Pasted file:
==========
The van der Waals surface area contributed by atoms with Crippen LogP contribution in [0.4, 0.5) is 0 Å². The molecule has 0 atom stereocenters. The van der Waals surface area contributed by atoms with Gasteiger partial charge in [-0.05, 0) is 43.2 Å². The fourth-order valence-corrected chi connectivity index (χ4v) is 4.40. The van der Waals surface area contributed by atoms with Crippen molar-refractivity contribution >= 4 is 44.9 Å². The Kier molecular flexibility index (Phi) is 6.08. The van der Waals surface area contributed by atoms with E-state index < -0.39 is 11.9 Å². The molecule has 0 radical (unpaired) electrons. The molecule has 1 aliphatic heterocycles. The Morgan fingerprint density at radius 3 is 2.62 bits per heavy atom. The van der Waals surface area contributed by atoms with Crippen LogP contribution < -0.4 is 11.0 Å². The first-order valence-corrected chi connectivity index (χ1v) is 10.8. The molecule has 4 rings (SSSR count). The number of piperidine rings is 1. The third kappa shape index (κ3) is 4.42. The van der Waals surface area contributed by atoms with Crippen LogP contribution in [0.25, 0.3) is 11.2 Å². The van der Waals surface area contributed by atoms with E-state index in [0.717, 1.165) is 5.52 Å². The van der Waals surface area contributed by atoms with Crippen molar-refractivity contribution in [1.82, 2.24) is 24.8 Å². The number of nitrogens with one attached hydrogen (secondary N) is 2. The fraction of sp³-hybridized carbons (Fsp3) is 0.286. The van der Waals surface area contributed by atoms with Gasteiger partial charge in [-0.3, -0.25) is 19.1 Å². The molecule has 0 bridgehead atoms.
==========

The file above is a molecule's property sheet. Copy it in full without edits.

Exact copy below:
The van der Waals surface area contributed by atoms with Crippen LogP contribution in [0.4, 0.5) is 0 Å². The molecule has 0 atom stereocenters. The van der Waals surface area contributed by atoms with Gasteiger partial charge in [-0.05, 0) is 43.2 Å². The fourth-order valence-corrected chi connectivity index (χ4v) is 4.40. The van der Waals surface area contributed by atoms with Crippen molar-refractivity contribution >= 4 is 44.9 Å². The Kier molecular flexibility index (Phi) is 6.08. The van der Waals surface area contributed by atoms with E-state index < -0.39 is 11.9 Å². The molecule has 0 radical (unpaired) electrons. The molecule has 1 aliphatic heterocycles. The Morgan fingerprint density at radius 3 is 2.62 bits per heavy atom. The van der Waals surface area contributed by atoms with Crippen LogP contribution < -0.4 is 11.0 Å². The first-order valence-corrected chi connectivity index (χ1v) is 10.8. The molecule has 4 rings (SSSR count). The number of piperidine rings is 1. The third kappa shape index (κ3) is 4.42. The van der Waals surface area contributed by atoms with Crippen LogP contribution in [0.25, 0.3) is 11.2 Å². The van der Waals surface area contributed by atoms with E-state index in [0.717, 1.165) is 5.52 Å². The van der Waals surface area contributed by atoms with Crippen molar-refractivity contribution in [1.82, 2.24) is 24.8 Å². The number of nitrogens with one attached hydrogen (secondary N) is 2. The fraction of sp³-hybridized carbons (Fsp3) is 0.286. The van der Waals surface area contributed by atoms with Gasteiger partial charge in [-0.3, -0.25) is 19.1 Å². The molecule has 0 bridgehead atoms.